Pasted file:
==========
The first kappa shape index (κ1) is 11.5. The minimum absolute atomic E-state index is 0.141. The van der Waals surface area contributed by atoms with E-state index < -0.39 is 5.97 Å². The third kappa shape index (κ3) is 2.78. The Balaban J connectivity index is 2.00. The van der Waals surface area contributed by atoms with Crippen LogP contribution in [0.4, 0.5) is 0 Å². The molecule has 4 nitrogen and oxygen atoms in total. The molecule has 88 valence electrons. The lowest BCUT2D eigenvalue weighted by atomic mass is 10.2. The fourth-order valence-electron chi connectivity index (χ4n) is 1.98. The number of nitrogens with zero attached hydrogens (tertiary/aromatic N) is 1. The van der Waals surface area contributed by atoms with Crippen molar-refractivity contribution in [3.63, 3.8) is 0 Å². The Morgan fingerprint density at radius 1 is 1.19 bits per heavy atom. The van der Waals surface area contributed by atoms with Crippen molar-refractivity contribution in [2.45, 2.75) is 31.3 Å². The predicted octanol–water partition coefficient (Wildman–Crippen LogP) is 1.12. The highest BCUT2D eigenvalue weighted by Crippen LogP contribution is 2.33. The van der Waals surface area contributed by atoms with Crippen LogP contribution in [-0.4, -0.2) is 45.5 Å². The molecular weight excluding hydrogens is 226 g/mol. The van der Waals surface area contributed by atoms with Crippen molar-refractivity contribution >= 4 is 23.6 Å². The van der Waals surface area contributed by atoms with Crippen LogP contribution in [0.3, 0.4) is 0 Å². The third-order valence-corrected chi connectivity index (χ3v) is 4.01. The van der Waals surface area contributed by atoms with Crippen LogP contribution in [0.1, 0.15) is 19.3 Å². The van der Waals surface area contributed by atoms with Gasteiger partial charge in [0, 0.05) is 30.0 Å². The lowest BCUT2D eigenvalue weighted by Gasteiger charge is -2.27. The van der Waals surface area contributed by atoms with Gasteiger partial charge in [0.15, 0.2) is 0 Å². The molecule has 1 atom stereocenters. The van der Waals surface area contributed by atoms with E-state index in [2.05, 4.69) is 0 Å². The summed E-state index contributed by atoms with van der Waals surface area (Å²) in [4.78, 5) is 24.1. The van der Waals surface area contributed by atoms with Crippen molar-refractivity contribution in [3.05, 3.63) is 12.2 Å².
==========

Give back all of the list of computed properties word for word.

The first kappa shape index (κ1) is 11.5. The minimum absolute atomic E-state index is 0.141. The van der Waals surface area contributed by atoms with E-state index < -0.39 is 5.97 Å². The third kappa shape index (κ3) is 2.78. The Balaban J connectivity index is 2.00. The van der Waals surface area contributed by atoms with Crippen LogP contribution in [0.4, 0.5) is 0 Å². The molecule has 4 nitrogen and oxygen atoms in total. The molecule has 88 valence electrons. The lowest BCUT2D eigenvalue weighted by atomic mass is 10.2. The fourth-order valence-electron chi connectivity index (χ4n) is 1.98. The number of nitrogens with zero attached hydrogens (tertiary/aromatic N) is 1. The van der Waals surface area contributed by atoms with Crippen molar-refractivity contribution in [3.63, 3.8) is 0 Å². The Morgan fingerprint density at radius 1 is 1.19 bits per heavy atom. The van der Waals surface area contributed by atoms with Crippen molar-refractivity contribution in [2.45, 2.75) is 31.3 Å². The predicted octanol–water partition coefficient (Wildman–Crippen LogP) is 1.12. The highest BCUT2D eigenvalue weighted by Crippen LogP contribution is 2.33. The van der Waals surface area contributed by atoms with Crippen LogP contribution in [-0.4, -0.2) is 45.5 Å². The molecular weight excluding hydrogens is 226 g/mol. The van der Waals surface area contributed by atoms with Crippen molar-refractivity contribution >= 4 is 23.6 Å². The van der Waals surface area contributed by atoms with Crippen LogP contribution in [0.3, 0.4) is 0 Å². The third-order valence-corrected chi connectivity index (χ3v) is 4.01. The van der Waals surface area contributed by atoms with Crippen LogP contribution in [0.1, 0.15) is 19.3 Å². The van der Waals surface area contributed by atoms with Gasteiger partial charge in [0, 0.05) is 30.0 Å². The lowest BCUT2D eigenvalue weighted by Gasteiger charge is -2.27. The van der Waals surface area contributed by atoms with Gasteiger partial charge in [0.15, 0.2) is 0 Å². The molecule has 1 atom stereocenters. The van der Waals surface area contributed by atoms with E-state index in [2.05, 4.69) is 0 Å². The summed E-state index contributed by atoms with van der Waals surface area (Å²) in [4.78, 5) is 24.1. The van der Waals surface area contributed by atoms with Crippen molar-refractivity contribution in [3.05, 3.63) is 12.2 Å².